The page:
I like the MagPul (I believe that’s the make) pop-up rapid deployment front and rear sights – they are outstanding. The front sight is adjustable for elevation and the rear sight is adjustable for windage. Where one would normally find the gas block for a direct impingement operating system, we have the patent-pending 4-position gas regulator. That’s right, this is NOT a direct gas impingement gun, it has a two-stage piston system that is chrome plated for easier maintenance, and the hot gases vent out of the bottom on this two-stage piston, causing the gun to run cleaner and cooler, and that is a very good thing in my book. The direct gas impingement system vents dirty, hot gases directly into the bolt and bolt carrier – causing guns to run dirty and very hot – not a good thing in many instances – it can lead to malfunctions if the gun isn’t properly cleaned and lubed on a regular basis – as in combat!
 
The 4-position gas regulator can also be completely closed off so the action doesn’t cycle for using a suppressor, where you don’t want any noise from the bolt cycling back and forth [or any sound of gasses escaping a gas port]. The other three positions are for running various types of ammo, and if your gun starts to run a bit dirty, you can adjust the gas regulator to a different position. Ruger ships the SR556E with the gas regulator set at the #2 position and suggests you do most of your shooting from this position. There is a complete tutorial video on the Ruger web site, that demonstrates the various settings. I left my sample on the #2 setting, and never looked back – although, I did play around with the different settings for just a bit – just to see how they function and how the gun ran – it ran fine in all but the closed position. However, for all my actual function testing and accuracy testing, the gun was left in the #2 position.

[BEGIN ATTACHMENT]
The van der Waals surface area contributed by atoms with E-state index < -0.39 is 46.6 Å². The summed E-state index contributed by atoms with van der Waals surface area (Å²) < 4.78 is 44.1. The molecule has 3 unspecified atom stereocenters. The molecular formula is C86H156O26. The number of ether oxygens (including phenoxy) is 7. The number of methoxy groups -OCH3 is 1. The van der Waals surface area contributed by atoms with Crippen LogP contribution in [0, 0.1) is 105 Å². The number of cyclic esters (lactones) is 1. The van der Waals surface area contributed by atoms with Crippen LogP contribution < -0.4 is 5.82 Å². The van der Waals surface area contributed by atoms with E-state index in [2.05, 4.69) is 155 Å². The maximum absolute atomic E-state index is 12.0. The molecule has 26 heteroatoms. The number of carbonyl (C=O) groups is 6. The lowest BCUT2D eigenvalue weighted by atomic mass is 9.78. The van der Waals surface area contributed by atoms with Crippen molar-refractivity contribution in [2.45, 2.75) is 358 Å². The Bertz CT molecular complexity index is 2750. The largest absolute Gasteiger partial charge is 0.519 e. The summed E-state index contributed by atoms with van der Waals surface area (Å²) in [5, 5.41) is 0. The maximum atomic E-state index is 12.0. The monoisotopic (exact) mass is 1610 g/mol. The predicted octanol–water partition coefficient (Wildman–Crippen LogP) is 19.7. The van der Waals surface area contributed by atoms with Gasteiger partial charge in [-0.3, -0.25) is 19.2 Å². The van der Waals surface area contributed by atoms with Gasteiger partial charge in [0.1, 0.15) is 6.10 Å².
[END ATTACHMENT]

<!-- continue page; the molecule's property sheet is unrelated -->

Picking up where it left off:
One thing you will readily notice with a piston-driven AR-style of rifle is the different recoil impulse. Hard to explain, but the gun runs a bit “differently” than a direct impingement operating system – it runs smoother, and it seems to run a tad quieter, too. Again, hard to explain, however if you shoot the SR556E next to a direct gas impingement rifle, you will hear and notice the difference in very short order. Now, some piston-driven AR-style rifles have had problems with “carrier tilt” – in that, the bolt carrier tends to tilt downward into the buffer tube, causing unnecessary wear and tear. Ruger overcame this problem by redesigning part of the bolt – removing some material here and there, and there isn’t any problem with carrier tilt. You might notice a little bit or wear from the anodized coating inside the buffer tube, but no actual wear on the material. Ruger did their homework – as they always do!